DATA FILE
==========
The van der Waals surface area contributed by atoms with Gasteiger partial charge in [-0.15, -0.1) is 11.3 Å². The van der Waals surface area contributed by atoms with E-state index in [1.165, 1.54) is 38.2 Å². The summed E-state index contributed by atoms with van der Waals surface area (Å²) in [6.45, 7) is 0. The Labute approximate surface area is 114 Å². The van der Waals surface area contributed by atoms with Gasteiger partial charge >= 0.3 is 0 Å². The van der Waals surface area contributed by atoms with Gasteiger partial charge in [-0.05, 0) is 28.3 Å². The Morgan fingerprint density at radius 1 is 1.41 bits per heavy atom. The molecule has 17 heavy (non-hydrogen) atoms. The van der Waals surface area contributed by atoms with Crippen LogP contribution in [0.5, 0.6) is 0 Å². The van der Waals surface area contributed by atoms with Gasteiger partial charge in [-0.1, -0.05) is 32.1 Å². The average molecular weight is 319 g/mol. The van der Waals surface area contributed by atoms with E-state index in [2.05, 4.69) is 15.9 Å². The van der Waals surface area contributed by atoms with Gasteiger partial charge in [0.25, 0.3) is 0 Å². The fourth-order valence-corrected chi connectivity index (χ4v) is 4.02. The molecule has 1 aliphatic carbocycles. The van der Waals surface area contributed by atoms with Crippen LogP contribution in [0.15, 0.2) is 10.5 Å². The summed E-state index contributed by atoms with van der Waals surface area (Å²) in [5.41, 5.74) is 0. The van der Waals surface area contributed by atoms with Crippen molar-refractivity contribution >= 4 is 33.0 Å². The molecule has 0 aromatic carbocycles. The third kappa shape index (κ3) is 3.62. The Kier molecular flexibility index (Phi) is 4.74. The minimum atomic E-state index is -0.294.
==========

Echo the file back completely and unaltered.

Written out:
The van der Waals surface area contributed by atoms with Gasteiger partial charge in [-0.15, -0.1) is 11.3 Å². The van der Waals surface area contributed by atoms with E-state index in [1.165, 1.54) is 38.2 Å². The summed E-state index contributed by atoms with van der Waals surface area (Å²) in [6.45, 7) is 0. The Labute approximate surface area is 114 Å². The van der Waals surface area contributed by atoms with Gasteiger partial charge >= 0.3 is 0 Å². The van der Waals surface area contributed by atoms with Gasteiger partial charge in [-0.05, 0) is 28.3 Å². The Morgan fingerprint density at radius 1 is 1.41 bits per heavy atom. The molecule has 17 heavy (non-hydrogen) atoms. The van der Waals surface area contributed by atoms with Crippen LogP contribution in [0.5, 0.6) is 0 Å². The van der Waals surface area contributed by atoms with Gasteiger partial charge in [-0.1, -0.05) is 32.1 Å². The average molecular weight is 319 g/mol. The van der Waals surface area contributed by atoms with E-state index in [2.05, 4.69) is 15.9 Å². The van der Waals surface area contributed by atoms with Gasteiger partial charge in [0.25, 0.3) is 0 Å². The fourth-order valence-corrected chi connectivity index (χ4v) is 4.02. The molecule has 1 aliphatic carbocycles. The van der Waals surface area contributed by atoms with Crippen LogP contribution in [0.15, 0.2) is 10.5 Å². The summed E-state index contributed by atoms with van der Waals surface area (Å²) in [5.41, 5.74) is 0. The van der Waals surface area contributed by atoms with Crippen molar-refractivity contribution >= 4 is 33.0 Å². The molecule has 0 aromatic carbocycles. The third kappa shape index (κ3) is 3.62. The Kier molecular flexibility index (Phi) is 4.74. The minimum atomic E-state index is -0.294.